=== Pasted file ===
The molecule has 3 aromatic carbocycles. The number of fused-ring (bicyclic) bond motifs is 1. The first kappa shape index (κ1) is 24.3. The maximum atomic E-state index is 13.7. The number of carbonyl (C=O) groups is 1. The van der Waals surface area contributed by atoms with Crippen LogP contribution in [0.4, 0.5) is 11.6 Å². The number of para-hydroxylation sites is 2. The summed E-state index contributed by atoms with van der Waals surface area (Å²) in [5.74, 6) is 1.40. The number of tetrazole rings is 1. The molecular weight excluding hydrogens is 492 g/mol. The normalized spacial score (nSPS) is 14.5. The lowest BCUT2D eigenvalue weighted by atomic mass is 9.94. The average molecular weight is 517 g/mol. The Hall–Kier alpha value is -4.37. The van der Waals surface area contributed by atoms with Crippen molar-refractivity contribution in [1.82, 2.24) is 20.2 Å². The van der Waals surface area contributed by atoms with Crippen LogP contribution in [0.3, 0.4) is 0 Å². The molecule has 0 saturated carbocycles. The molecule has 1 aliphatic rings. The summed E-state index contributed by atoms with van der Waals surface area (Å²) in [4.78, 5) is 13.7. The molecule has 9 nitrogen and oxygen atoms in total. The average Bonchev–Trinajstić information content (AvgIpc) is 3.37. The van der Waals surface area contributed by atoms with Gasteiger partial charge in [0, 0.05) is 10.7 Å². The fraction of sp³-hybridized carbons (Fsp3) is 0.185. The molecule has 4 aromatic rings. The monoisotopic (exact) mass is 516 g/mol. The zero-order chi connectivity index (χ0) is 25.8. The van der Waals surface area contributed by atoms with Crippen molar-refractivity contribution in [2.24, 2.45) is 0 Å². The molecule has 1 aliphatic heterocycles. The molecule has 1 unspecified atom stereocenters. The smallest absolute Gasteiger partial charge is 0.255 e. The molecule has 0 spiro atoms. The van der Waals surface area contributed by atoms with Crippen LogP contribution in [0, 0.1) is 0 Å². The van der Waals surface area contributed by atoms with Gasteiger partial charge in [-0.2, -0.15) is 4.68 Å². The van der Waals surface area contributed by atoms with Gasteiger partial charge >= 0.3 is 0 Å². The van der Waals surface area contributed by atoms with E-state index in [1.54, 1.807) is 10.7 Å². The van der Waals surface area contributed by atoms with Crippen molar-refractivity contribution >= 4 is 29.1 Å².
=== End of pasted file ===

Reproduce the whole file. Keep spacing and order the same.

The molecule has 3 aromatic carbocycles. The number of fused-ring (bicyclic) bond motifs is 1. The first kappa shape index (κ1) is 24.3. The maximum atomic E-state index is 13.7. The number of carbonyl (C=O) groups is 1. The van der Waals surface area contributed by atoms with Crippen LogP contribution in [0.4, 0.5) is 11.6 Å². The number of para-hydroxylation sites is 2. The summed E-state index contributed by atoms with van der Waals surface area (Å²) in [5.74, 6) is 1.40. The number of tetrazole rings is 1. The molecular weight excluding hydrogens is 492 g/mol. The normalized spacial score (nSPS) is 14.5. The lowest BCUT2D eigenvalue weighted by atomic mass is 9.94. The average molecular weight is 517 g/mol. The Hall–Kier alpha value is -4.37. The van der Waals surface area contributed by atoms with Crippen molar-refractivity contribution in [1.82, 2.24) is 20.2 Å². The van der Waals surface area contributed by atoms with Crippen LogP contribution in [0.3, 0.4) is 0 Å². The molecule has 0 saturated carbocycles. The molecule has 1 aliphatic rings. The summed E-state index contributed by atoms with van der Waals surface area (Å²) in [4.78, 5) is 13.7. The molecule has 9 nitrogen and oxygen atoms in total. The average Bonchev–Trinajstić information content (AvgIpc) is 3.37. The van der Waals surface area contributed by atoms with Gasteiger partial charge in [0, 0.05) is 10.7 Å². The fraction of sp³-hybridized carbons (Fsp3) is 0.185. The molecule has 4 aromatic rings. The monoisotopic (exact) mass is 516 g/mol. The zero-order chi connectivity index (χ0) is 25.8. The van der Waals surface area contributed by atoms with Crippen molar-refractivity contribution in [2.24, 2.45) is 0 Å². The molecule has 1 aliphatic heterocycles. The molecule has 1 unspecified atom stereocenters. The smallest absolute Gasteiger partial charge is 0.255 e. The molecule has 0 spiro atoms. The van der Waals surface area contributed by atoms with Crippen LogP contribution in [0, 0.1) is 0 Å². The van der Waals surface area contributed by atoms with Gasteiger partial charge in [-0.2, -0.15) is 4.68 Å². The van der Waals surface area contributed by atoms with Gasteiger partial charge >= 0.3 is 0 Å². The van der Waals surface area contributed by atoms with E-state index in [1.54, 1.807) is 10.7 Å². The van der Waals surface area contributed by atoms with Crippen molar-refractivity contribution >= 4 is 29.1 Å².